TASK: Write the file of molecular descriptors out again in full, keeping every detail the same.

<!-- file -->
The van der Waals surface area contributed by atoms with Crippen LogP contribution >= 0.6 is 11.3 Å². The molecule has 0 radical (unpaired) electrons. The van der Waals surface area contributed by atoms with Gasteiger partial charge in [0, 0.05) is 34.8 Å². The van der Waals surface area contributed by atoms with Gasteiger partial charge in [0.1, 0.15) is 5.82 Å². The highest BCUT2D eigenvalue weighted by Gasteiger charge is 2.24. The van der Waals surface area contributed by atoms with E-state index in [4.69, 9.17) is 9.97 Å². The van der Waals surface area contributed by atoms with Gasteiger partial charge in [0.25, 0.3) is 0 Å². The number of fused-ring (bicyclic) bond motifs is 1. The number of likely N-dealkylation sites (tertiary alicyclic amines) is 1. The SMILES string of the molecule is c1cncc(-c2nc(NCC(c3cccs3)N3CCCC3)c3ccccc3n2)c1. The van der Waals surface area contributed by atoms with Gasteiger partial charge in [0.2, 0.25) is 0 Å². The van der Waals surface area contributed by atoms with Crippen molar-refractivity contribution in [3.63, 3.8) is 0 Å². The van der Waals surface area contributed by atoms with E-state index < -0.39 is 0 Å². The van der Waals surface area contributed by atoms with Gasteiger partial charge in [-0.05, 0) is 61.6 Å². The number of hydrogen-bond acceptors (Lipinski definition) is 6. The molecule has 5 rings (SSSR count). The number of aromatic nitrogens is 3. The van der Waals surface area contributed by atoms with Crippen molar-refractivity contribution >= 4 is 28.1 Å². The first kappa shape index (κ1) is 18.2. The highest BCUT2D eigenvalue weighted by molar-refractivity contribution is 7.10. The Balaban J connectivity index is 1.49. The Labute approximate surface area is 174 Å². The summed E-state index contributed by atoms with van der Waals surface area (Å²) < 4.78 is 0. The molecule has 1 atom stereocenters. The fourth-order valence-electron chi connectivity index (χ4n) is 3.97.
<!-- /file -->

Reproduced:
The van der Waals surface area contributed by atoms with Crippen LogP contribution >= 0.6 is 11.3 Å². The molecule has 0 radical (unpaired) electrons. The van der Waals surface area contributed by atoms with Gasteiger partial charge in [0, 0.05) is 34.8 Å². The van der Waals surface area contributed by atoms with Gasteiger partial charge in [0.1, 0.15) is 5.82 Å². The highest BCUT2D eigenvalue weighted by Gasteiger charge is 2.24. The van der Waals surface area contributed by atoms with E-state index in [4.69, 9.17) is 9.97 Å². The van der Waals surface area contributed by atoms with Gasteiger partial charge in [0.25, 0.3) is 0 Å². The number of fused-ring (bicyclic) bond motifs is 1. The number of likely N-dealkylation sites (tertiary alicyclic amines) is 1. The SMILES string of the molecule is c1cncc(-c2nc(NCC(c3cccs3)N3CCCC3)c3ccccc3n2)c1. The van der Waals surface area contributed by atoms with Gasteiger partial charge in [0.2, 0.25) is 0 Å². The van der Waals surface area contributed by atoms with Crippen molar-refractivity contribution in [3.63, 3.8) is 0 Å². The van der Waals surface area contributed by atoms with E-state index < -0.39 is 0 Å². The van der Waals surface area contributed by atoms with Gasteiger partial charge in [-0.05, 0) is 61.6 Å². The number of hydrogen-bond acceptors (Lipinski definition) is 6. The molecule has 5 rings (SSSR count). The number of aromatic nitrogens is 3. The van der Waals surface area contributed by atoms with Crippen molar-refractivity contribution >= 4 is 28.1 Å². The first kappa shape index (κ1) is 18.2. The highest BCUT2D eigenvalue weighted by molar-refractivity contribution is 7.10. The Balaban J connectivity index is 1.49. The Labute approximate surface area is 174 Å². The summed E-state index contributed by atoms with van der Waals surface area (Å²) < 4.78 is 0. The molecule has 1 atom stereocenters. The fourth-order valence-electron chi connectivity index (χ4n) is 3.97.